APPROPRIATE vs. INAPPROPRIATE DISCRIMINATION
The right of a business owner to "discriminate" today is often argued as if the "discrimination" issue is a dichotomy--either business owners cannot discriminate against anyone for any reason, or business owners can discriminate against anyone for any reason. If we take both views to their logical conclusion, we can see the absurdity that follows. If any business owner can discriminate against anyone for any reason, that means business owners can deny service to black people just for being black. I think most of us would agree that is a moral regression, not a moral improvement. If, however, no business owner can discriminate against anyone or anything for any reason at all, that means business owners are effectively “slaves” to the customer. Like many false dichotomies, the solution is found somewhere in-between both extremes. A proper framework is necessary to 1) objectively distinguish between appropriate and inappropriate discrimination, and 2) protect the civil rights of customers while protecting the rights of conscience of business owners.
The framework: The Declaration of Independence says, "We hold these truths to be self-evident, that all MEN are created equal, that they are endowed by their Creator..." This phrase in the Declaration of Independence is the basis for civil rights; more specifically, “all men (PEOPLE) are created equal (i.e. bear the image of God and it is this "image" that all humans share that makes us all equal).” Thus, civil rights apply to PERSONHOOD; therefore, discrimination based on the personhood of an individual would be a civil rights violation.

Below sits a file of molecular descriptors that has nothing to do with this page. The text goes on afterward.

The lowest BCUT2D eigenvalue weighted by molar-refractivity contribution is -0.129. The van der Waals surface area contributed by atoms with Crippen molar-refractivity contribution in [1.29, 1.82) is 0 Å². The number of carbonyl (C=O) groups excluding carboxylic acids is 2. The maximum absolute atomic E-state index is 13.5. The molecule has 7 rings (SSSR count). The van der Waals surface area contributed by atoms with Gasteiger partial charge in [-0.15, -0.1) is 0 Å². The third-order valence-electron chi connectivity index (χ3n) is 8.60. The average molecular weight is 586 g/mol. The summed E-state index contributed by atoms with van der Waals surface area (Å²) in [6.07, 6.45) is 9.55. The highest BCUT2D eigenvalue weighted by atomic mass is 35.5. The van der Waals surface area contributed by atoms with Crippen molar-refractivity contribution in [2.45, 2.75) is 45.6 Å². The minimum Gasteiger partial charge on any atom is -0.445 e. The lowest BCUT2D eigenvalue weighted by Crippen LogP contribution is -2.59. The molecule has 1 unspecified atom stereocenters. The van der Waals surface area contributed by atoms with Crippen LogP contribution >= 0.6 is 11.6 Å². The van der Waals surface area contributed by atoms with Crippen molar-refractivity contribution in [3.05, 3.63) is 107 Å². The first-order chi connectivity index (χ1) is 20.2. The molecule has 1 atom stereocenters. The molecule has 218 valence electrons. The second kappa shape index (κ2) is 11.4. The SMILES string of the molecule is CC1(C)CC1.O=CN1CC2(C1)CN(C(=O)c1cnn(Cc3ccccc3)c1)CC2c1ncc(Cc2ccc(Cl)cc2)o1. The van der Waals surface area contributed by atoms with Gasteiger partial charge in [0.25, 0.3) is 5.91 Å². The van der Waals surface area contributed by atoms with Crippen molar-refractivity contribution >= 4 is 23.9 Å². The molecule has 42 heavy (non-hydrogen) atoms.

Example: "Get out of my store! I don't serve YOU PEOPLE (black, homosexual, etc.)."
What our civil rights do NOT imply is "all ACTIONS or CAUSES are equal, that all ACTIONS and CAUSES are endowed by their Creator." Therefore, civil rights do NOT apply to ACTIONS/CAUSES. Causes, actions, services, and ceremonies reflect ideas—ideas that many will not agree with. All causes, actions, services, and ceremonies are NOT equal! So, if the discrimination is based on a service, ceremony, cause, message or action that violates the business owner’s conscience then that is a legitimate discrimination because causes and actions are NOT civil rights.
Example: "I would love to sell you cupcakes and pastries for your birthday party, but I cannot provide a cake (or other products/services) for your same-sex wedding ceremony." Translation: "As my fellow man/woman made in the image of God, I would love to serve you; however, I don't want to participate in desacralizing that which I consider sacred--marriage."
The discrimination in the first example was against the personhood of the individual; thus, a civil rights violation. The discrimination in the second example, however, was against the ceremony and NOT the PERSON--notice the owner was willing to serve the PERSON with their products and services as long as the service requested is not having the owner participate in any way shape or form to desacralize that which the owner believes is sacred.
Homosexual advocates either don't understand this distinction or they are purposefully distorting and conflating the two to make it look like the latter is a civil rights violation so that their coercion can continue undetected.
CUTTING OFF THE VINE FOR THE SAKE OF THE FRUIT
Lastly, consider the irony of those who are fighting for their “civil rights” to not be violated. “’Freedom of religion’ be damned if it infringes on my ‘rights’ (to have what I want where I want it)!” The civil rights homosexuals claim will be violated in the religious freedom bill derive from the very religion they don’t want “free.” In other words, without the freedom, and more importantly, the influence of the very religion homosexual advocates want suppressed (Christianity), there is no basis for “civil rights.” In short, to suppress the Christian religion for the sake of civil rights is like cutting off the vine for the sake of the fruit.